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August 08, 2022

“We need to return to our land - because we are the land itself”

We might not see it in our everyday lives, but indigenous people all over the world are protecting their territories, the nature that surrounds them, and the biomes they live in. They do it as an intrinsic part of their existence.

I invite you to take a moment of reflection: what would the world be like without indigenous peoples? The answer is simple. It would not be - the world as we know it would no longer exist. And here is why.

deconstructing the colonial conservation mindset

Indigenous lands are shields against environmental destruction. Many of the most biodiverse forests in the Amazon basin are found in indigenous territories. If you look at a Google Earth map of the Amazon, you can see the islands of green formed by these territories while the surroundings are marked by increasing destruction.

This is particularly startling when it comes to the forests of uncontacted tribes - the most vulnerable peoples on the planet who can be wiped out if their territories are invaded, but who thrive when outsiders are kept out. 

Indigenous peoples have a very different relationship with the land compared to non-indigenous peoples. For them, land is a fundamental part of everyday life. It is not an exaggeration to say that it is like a part of their body. Destroying it, therefore, is like violating their own self, causing deep pain and despair or even death.

It is difficult for us Westerners to truly comprehend this. Many in our society tend to see the natural world as a resource open to exploit, either for pleasure or for profit, and often like to think that humans are somehow separate from or even "above" nature.

This mindset has given rise to the colonial model of environmental conservation, which evicts indigenous peoples from their lands and leads to the torture and killing of indigenous people who do not comply. 

Many Westerners are happy to destroy indigenous lands, full of the biodiversity that sustains our existence, in return for an abundance of fleeting, materialistic pleasures. Lives are destroyed for it.

In his book The Falling Sky, Yanomami shaman Davi Kopenawa paints a clear picture of this: "The white people already have more than enough metal to make their merchandise and their machines; land to plant their food; cloth to cover themselves; cars and airplanes to move in. Yet they covet the metal of our forest to make even more of these things though their factories’ foul breath is already spreading everywhere… its darkness may descend to our houses so that the children of our children will stop seeing the sun."

Meanwhile, in stark antithesis, most indigenous worldviews understand human beings and the environment they inhabit as inseparable and mutually interdependent. Their beliefs, moulded over generations of lived experience, lead them to protect nature and protect their people.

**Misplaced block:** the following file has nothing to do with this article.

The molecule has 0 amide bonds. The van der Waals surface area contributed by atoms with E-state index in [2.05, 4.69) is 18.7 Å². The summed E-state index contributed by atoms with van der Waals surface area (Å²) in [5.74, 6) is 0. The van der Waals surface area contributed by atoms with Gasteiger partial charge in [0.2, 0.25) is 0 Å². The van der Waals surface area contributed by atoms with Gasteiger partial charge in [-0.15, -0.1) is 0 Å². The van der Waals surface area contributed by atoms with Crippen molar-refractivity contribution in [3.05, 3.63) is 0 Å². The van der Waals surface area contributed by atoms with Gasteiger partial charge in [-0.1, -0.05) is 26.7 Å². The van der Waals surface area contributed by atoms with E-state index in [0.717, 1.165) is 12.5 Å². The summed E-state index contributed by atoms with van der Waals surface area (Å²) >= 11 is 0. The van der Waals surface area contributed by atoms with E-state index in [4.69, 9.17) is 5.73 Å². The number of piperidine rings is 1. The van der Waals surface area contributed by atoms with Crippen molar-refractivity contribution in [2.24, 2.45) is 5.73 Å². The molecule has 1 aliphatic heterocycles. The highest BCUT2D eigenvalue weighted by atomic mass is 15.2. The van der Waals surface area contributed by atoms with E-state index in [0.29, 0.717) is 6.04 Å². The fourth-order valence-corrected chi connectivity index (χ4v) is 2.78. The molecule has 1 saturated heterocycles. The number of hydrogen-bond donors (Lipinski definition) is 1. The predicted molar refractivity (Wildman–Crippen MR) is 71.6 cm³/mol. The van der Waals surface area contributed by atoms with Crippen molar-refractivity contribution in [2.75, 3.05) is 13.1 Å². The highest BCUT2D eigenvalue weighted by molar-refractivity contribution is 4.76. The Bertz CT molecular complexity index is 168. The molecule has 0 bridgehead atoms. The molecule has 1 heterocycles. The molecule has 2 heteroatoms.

"We need to return to our land - because we are the land itself," said Merong, an indigenous man from the Kamakã Mongoió people from Brazil, explaining why they are fighting to reclaim their ancestral land which has been stolen from them for mining.

The same philosophy resonates among other peoples around the world. In India, JK Thimma, a Jenu Kuruba leader whose people have been forcefully evicted from their lands in the name of tiger conservation, asked: "How can the forest be protected if we don't do our rituals? [Outsiders] don’t have any understanding about how to protect it."

Spotlighting indigenous voices

It would be idealistic to say that indigenous knowledge alone will save us from the climate crisis, but it is undeniable that the most intimate understanding humanity has of Earth’s diverse ecosystems lies with indigenous peoples’ lives and lands. It’s one of the most potent weapons we have in the fight to save our planet.

In contrast, our Achilles heel is the imperialist assumption that those "other" societies, who live off their land and have little to do with the globalised market economy, have a less sophisticated understanding of things than we do. Many are too quick to dismiss their knowledge and worldviews as myths and superstition, when in fact our own science is proving us wrong on this, in myriad examples worldwide.

The Alawa people of Australia’s Northern Territory use the word "Jarulan" to describe a unique type of wildfire; one that has been intentionally started by a bird. Jarulan is not a myth, it is not figurative and nor is the bird some kind of metaphor: this is literally true.

In a 2017 research paper, scientists stated what indigenous people had long known: that there are not one but three species of birds that spread fires deliberately to flush their prey out into the open.

While most scientific studies collect their data over months or years, indigenous expertise has had a head start of millennia and this is a perspective we cannot afford to ignore. Over 230,000 people died in the 2004 Asian tsunami, which seemed to come without warning. However, the indigenous peoples of the Andaman Islands did recognise the signs and took actions which kept them safe; these communities were largely unaffected by the disaster.

The knowledge that indigenous peoples hold is not only irreplaceable, it is vital; and if it is destroyed, we won’t be able to build it back.

For too long we have silenced the voices of those who see the world differently to us, and we’re all suffering for it. Instead, let's stand with indigenous peoples, let’s campaign for their land rights all over the world and let’s bring about a brighter future.

It is not just the Kamakã, the Jenu Kuruba or the Alawa who need that land - the very fate of life on Earth depends on it.

Survival International is a global movement for tribal peoples.

Image by Azzedine Rouichi